But when investment returns go south—which they did during the 2001 and (especially) 2008 recessions—those dividends can be clawed back to ensure the plan’s long-term financial solvency. But a retiree’s annuity can never go lower than the original amount established at retirement. The investment drop in 2008 was so severe—and compounded by a weak 2011—that the WRS has been forced to take back dividends from its Core Fund (which funds roughly 90 percent of annuities) for four consecutive years. (The smaller Variable Fund has no such annuity floor, and investment gains and losses are fully recognized each year.)

The amount of annuity decrease for a retiree depends on the dividends previously earned. Given three previous years of negative adjustments, the Wisconsin Department of Employee Trust Funds anticipates that close to half of all WRS retirees will see no downward adjustment this year because they have no dividends left to take and are back at their original retirement annuity. This year’s clawback also was larger on a percentage basis because of the shrinking pool of retirees with dividends remaining. After this year’s adjustments, virtually anyone who has been retired since 2000 will be back to his or her original annuity level, according to WRS's latest actuarial report.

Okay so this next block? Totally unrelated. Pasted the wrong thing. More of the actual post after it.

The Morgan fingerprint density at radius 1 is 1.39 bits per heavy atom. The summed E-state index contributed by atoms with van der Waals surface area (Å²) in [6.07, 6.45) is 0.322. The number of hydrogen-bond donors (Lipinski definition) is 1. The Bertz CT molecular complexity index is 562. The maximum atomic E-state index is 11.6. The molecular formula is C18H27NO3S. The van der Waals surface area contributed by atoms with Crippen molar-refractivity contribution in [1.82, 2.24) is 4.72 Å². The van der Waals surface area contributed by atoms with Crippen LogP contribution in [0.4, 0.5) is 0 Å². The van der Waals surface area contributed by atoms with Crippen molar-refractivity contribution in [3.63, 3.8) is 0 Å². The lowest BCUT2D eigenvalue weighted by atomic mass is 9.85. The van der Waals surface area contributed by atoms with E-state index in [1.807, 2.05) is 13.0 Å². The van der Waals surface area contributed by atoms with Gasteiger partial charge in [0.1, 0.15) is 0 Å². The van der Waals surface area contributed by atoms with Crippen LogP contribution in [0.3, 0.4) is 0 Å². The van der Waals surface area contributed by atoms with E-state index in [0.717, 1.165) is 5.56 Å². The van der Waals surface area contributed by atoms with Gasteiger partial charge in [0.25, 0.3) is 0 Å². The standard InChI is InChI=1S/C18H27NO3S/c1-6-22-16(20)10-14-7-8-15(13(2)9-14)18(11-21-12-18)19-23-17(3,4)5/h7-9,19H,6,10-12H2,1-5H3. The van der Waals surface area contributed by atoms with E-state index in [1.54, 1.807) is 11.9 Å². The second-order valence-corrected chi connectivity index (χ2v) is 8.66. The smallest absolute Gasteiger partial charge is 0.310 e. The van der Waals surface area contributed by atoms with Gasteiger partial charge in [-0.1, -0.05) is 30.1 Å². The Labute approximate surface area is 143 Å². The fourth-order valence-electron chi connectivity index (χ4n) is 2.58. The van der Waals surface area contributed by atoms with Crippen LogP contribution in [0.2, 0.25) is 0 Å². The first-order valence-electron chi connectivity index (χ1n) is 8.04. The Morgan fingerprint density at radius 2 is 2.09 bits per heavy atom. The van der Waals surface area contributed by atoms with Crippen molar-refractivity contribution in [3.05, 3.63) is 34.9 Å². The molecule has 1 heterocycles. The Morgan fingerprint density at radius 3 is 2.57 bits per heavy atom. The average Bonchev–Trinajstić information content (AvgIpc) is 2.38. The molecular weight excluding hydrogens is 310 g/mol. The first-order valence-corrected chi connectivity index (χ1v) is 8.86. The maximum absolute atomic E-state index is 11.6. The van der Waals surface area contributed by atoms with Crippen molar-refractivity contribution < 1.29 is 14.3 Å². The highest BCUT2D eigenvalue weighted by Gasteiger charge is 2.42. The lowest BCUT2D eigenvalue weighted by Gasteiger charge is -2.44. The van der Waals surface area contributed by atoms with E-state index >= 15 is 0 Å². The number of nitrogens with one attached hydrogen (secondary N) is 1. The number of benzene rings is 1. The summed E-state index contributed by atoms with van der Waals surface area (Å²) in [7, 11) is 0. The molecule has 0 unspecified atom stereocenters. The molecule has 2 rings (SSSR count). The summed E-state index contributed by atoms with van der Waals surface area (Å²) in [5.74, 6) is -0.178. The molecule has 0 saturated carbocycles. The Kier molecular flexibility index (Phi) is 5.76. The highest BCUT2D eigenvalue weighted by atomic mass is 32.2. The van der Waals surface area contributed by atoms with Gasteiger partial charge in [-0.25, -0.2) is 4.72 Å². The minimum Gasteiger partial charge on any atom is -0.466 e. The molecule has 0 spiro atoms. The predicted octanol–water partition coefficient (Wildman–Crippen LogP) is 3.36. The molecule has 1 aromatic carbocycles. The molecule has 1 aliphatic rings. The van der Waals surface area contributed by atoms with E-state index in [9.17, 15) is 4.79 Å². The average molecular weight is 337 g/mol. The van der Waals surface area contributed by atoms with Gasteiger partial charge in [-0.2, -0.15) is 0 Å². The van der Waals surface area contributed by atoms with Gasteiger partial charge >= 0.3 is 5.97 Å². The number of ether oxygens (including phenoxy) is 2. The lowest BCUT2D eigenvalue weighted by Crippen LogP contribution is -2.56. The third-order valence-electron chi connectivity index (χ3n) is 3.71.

The good news for retirees is that this is the last year that 2008 returns will be averaged into investment returns for the Core Fund. Barring another market downturn, retirees should see a little more on their monthly checks next year.

Mortgage defaults: District fares better than nation

When times are tough, some people cannot afford to pay on their mortgage. This was especially true during the Great Recession when nearly 9 percent of mortgage loans in the United States were at least 90 days past due or in foreclosure. But today, more people are paying their mortgage, particularly in Ninth District states.

In January 2013, the mortgage delinquency rate dropped to 6.5 percent nationwide, while district states fared better—considerably so in many cases (see chart). The lowest state delinquency rate in the nation goes to booming North Dakota. The fourth lowest is South Dakota, followed by Montana (5th) and Minnesota (6th). Wisconsin is something of an outlier among district states at 27th. The highest seriously delinquent rate goes to Florida, where nearly 15 percent of loans are at least 90 days past due or in foreclosure.

Mortgage delinquencies -- 2-28-13